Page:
For hiring foreign workers, employers in Singapore have to pay foreign worker levy, ranging from $300 per month to $950 per month. There are many classifications. Even foreign domestic workers have to pay levy of $265 per month.
According to MOM website, the levy is a pricing mechanism to regulate the number of foreign workers in Singapore.
However, I see it as tax. Not tax on employers, but tax on employees. Technically, it’s employers who pay the levy. However, the “real” people paying the levy are the foreign workers. Or rather, both.
Let’s take foreign domestic worker for study. Their salary per month is $500 and the levy is $265 (before any subsidy).
To the maid, she gets $500. To employer, he pays $765. Now, as an employer, your total cost of hiring the maid is $765. Does it matter to you if part of it is paid to maid or government? If you can choose how much of the total $765 is paid to the maid, how much will you choose? I will choose 100% paid to the maid. Why? If the maid gets more pay for her work, she is generally happier.
Now, put yourself in foreign worker’s shoes. If your employer is willing to pay you $5,000, but you can get only $4,000 and government gets $1,000, how will you call that $1,000? Do you call it levy or tax?
For employing locals, employers pay $5,000 and employees get $5,000. At the end of the year, employees will pay tax according to their total income. For foreign maids, employers pay $765 and maids get $500. So, that levy of $265 is like tax that the maids pay in advance. For a full year, the maids are paying $3,180 levy/tax. For locals to pay that amount of tax per year, their income must be around $87,000. If they have employee CPF contribution (20%), which is exempted from tax, then with income of $87,000, they are paying even lower tax at $2,000.
Even though levy is not created as a tax on foreign workers, but the consequence is the same. They are getting less than what the employers are willing to pay. Singapore’s average income is far below $87,000. So, to me, many locals are paying lower taxes than foreign domestic workers are.
We can argue that if government removes the levy, then the maids will continue to get paid $500 only, not $765. That’s probably true and employers will save the levy in that case. Maids may not get the extra money because the supply of maid is more than the demand, and their salary has been controlled in the market all along. Also, they can’t really voice out to get more by applying to employers who are willing to pay more. If the government removes the foreign worker levy and increases the basic salary for maid to $765, will employers continue to hire maids? Absolutely. Their current cost is already $765, so what’s the difference to them? Since employers are paying $765 and maids get only $500, are the maids paying the tax of $265 per month?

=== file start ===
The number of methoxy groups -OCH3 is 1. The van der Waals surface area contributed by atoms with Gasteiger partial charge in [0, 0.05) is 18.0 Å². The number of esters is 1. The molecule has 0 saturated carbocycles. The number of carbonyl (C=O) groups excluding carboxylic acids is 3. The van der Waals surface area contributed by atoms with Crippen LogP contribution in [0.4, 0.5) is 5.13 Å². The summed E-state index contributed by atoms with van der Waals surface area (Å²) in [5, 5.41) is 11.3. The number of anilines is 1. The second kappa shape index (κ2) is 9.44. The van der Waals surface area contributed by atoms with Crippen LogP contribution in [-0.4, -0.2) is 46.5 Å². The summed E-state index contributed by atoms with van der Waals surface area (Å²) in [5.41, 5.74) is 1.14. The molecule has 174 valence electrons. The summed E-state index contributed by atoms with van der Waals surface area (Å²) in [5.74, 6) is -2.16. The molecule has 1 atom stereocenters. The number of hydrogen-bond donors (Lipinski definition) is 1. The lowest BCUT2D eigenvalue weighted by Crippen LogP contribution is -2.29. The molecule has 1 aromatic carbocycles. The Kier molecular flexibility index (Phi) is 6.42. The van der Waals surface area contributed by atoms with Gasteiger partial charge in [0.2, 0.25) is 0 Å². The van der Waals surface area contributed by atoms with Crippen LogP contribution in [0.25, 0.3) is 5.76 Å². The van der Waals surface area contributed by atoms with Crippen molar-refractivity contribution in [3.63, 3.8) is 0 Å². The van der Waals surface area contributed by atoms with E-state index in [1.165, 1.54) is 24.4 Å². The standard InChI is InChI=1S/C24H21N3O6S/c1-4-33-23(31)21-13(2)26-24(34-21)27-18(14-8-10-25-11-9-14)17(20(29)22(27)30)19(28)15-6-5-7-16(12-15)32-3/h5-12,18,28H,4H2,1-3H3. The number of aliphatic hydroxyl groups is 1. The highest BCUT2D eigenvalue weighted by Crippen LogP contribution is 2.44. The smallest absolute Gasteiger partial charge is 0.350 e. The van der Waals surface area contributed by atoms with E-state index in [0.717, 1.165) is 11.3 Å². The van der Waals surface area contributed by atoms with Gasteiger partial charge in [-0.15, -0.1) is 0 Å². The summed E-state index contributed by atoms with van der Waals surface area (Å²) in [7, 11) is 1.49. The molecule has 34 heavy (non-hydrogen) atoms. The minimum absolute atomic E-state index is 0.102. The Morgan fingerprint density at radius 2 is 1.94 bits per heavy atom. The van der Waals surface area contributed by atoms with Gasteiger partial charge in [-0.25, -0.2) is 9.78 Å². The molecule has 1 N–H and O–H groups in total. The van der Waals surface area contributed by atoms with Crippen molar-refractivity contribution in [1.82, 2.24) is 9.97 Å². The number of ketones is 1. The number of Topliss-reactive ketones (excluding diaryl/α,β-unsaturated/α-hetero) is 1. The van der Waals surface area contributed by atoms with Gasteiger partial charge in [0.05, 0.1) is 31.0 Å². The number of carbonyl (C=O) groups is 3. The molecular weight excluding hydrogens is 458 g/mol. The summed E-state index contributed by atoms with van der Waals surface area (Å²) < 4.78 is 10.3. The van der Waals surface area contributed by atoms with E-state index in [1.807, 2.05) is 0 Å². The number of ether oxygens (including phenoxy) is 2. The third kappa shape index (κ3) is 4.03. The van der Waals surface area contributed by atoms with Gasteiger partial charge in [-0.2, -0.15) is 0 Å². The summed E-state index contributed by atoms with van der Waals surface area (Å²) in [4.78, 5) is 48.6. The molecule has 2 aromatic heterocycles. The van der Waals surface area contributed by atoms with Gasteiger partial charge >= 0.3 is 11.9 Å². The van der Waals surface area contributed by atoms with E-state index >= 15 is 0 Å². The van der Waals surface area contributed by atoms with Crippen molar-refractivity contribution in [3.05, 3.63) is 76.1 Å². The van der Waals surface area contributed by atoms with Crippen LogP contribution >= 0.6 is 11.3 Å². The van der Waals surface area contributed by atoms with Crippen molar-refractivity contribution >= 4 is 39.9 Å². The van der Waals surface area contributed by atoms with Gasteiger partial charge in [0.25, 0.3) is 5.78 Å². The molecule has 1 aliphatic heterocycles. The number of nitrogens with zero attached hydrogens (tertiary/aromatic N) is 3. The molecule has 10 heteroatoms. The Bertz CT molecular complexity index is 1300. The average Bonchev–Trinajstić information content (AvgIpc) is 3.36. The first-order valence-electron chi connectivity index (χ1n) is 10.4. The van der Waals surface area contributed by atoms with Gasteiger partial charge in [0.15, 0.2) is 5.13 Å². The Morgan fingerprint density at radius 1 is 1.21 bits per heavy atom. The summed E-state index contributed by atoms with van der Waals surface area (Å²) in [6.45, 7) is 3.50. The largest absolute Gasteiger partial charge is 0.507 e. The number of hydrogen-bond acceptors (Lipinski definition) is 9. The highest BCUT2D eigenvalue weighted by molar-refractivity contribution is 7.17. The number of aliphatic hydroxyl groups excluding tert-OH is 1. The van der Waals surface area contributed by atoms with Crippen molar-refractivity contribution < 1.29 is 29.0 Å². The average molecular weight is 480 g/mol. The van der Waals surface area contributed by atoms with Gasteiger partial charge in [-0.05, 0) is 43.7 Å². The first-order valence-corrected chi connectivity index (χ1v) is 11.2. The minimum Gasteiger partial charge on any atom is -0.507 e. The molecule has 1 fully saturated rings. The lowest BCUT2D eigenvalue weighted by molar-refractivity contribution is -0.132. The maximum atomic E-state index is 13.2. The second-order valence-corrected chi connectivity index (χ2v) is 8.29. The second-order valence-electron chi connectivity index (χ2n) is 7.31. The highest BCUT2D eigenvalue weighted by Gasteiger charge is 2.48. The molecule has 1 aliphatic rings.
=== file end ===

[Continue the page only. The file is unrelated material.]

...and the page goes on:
For analogy, let’s compare it to employer CPF contribution. For basic salary of $5,000, employers have to contribute 17% to employee CPF. This is capped at $850 this year. So, to the employer, the total cost of hiring the employee is $5,850 per month. Again, to the employer, does it matter if part of it is paid to the employee in cash and part of it paid to the employee’s CPF account? It doesn’t matter to the employer. It’s the total cost that matters to them. Employee gets the full amount of $5,850, but part of it will be in CPF account and the rest as cash.
If one day, government reduces the employer CPF contribution from 17% to 0%, then what do you, as an employee, expect to receive as your total salary per month? Still $5,000? Apparently, some people think so. However, rationally, they should expect to receive the full $5,850 as salary in cash because that’s what the employers are willing to pay in the first place ($5,000 basic + $850 employer CPF) and has been paying all along. At 0% employer CPF contribution, some employers, usually those cheapskate ones, will omit that $850 from salary payment and save it for their own full benefit. Some better employers will pay that $850 to employees in cash, on top of their basic $5,000 salary. For those employees not getting the $850, they will apply to those companies that pay the 17% to employees in cash. It’s 17% difference. Those employers not willing to pay the 17% to employees in cash will see more staff turnover and have harder time to employ staff. Eventually, they will have to pay that 17% (or less) to the employee. After some time, the market salary rate will adjust to reach its equilibrium. My guess is, on average, the employees will receive slightly less than 17% in cash when employer CPF contribution is reduced to 0%.
So, both foreign worker levy and employer CPF contribution rate are controlled by the government. However, removing them have different impact to the employer and employee. In the former case, employers are likely to get the full benefit. In the latter case, employees are likely to get the full benefit.